Unfortunately, however, despite perennial rhetoric by successive Nigerian governments on their plans to build world-class universities in Nigeria, they have consistently failed to meet the UNESCO funding benchmark. For example, in the 2017 budget N448.01 billion was allocated to education, representing only about 6 percent of the N7.30 trillion budget, contrary to the recommendation by UNESCO. Failure to prioritize and devote significant resources to education has resulted in the perennial underfunding of our Universities. Our Universities simply do not have the financial wherewithal to compete with other universities around the world. With many of our Universities struggling to meet their overhead cost, talk of having a significant net annual income is so far away. This points to an urgent need for the Nigerian government to inject financial stimulus into all Nigerian universities to make them financially equipped and self-sufficient.
Furthermore, advanced countries have quickly realized that Government alone, with all its responsibility for infrastructure development in other sectors, cannot construct and build the required quality Universities that will accommodate the citizenry. That is why in addition to providing robust financial support for public Universities, special financing is set aside to support the establishment of private Universities that can bridge the gap of insufficient space for interested and qualified University candidates. Some of the greatest and most dynamic Universities in the world are private Universities. Harvard University, Yale University, and Afe Babalola University.
However, unlike Harvard and Yale that have been extensively supported through direct research grants and aid by the American government, the Nigerian government expects private Universities to survive or perish at their own expense. For instance, ABUAD is the first and only Nigerian University in history to have commenced operations with all faculty buildings up and running. Similarly, ABUAD is the only institution in the country that currently has what is known as, Talent Discovery Directorate where students are made to discover their gifted areas early enough and get mentored through provision of the right type of equipment, until they are nurtured to stardom.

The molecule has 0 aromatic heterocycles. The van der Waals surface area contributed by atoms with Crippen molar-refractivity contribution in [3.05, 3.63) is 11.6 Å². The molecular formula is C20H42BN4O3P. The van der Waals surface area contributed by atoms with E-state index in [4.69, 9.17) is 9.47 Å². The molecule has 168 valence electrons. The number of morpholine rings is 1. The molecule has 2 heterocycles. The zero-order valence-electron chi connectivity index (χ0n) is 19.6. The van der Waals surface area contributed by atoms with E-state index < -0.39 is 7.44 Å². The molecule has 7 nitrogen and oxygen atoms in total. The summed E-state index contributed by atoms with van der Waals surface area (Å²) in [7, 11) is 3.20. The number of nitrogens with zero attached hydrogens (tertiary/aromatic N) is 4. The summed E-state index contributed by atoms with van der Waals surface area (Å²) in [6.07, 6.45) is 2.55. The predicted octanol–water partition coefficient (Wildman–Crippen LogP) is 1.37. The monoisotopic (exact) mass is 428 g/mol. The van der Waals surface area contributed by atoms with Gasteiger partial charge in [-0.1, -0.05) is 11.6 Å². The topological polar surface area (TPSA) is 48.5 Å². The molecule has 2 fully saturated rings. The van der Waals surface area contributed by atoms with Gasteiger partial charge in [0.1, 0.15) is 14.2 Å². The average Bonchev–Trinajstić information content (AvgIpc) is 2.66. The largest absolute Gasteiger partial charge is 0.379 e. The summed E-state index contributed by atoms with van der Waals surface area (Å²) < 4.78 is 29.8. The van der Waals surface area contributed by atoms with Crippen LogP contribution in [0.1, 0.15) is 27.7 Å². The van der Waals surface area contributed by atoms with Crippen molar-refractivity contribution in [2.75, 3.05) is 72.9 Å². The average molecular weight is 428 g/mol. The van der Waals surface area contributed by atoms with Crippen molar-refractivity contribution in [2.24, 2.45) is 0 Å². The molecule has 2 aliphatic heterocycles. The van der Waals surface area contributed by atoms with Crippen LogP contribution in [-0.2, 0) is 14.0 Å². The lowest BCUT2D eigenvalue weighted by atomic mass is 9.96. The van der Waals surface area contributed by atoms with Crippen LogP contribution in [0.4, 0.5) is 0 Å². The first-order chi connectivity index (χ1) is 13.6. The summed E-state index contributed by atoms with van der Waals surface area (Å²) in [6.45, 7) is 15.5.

Also, ABUAD recently commissioned its University Teaching Hospital, a state of the art and magnificent hospital, comparable to the best in the world. Only very recently, Aster Hospital, Dubai, the largest hospital in the Middle East entered into strategic partnership with ABUAD to provide high level medical facilities and support in areas of providing maternal care, laparoscopy, emergency surgery, orthopaedics, liver care and more.
To be continued.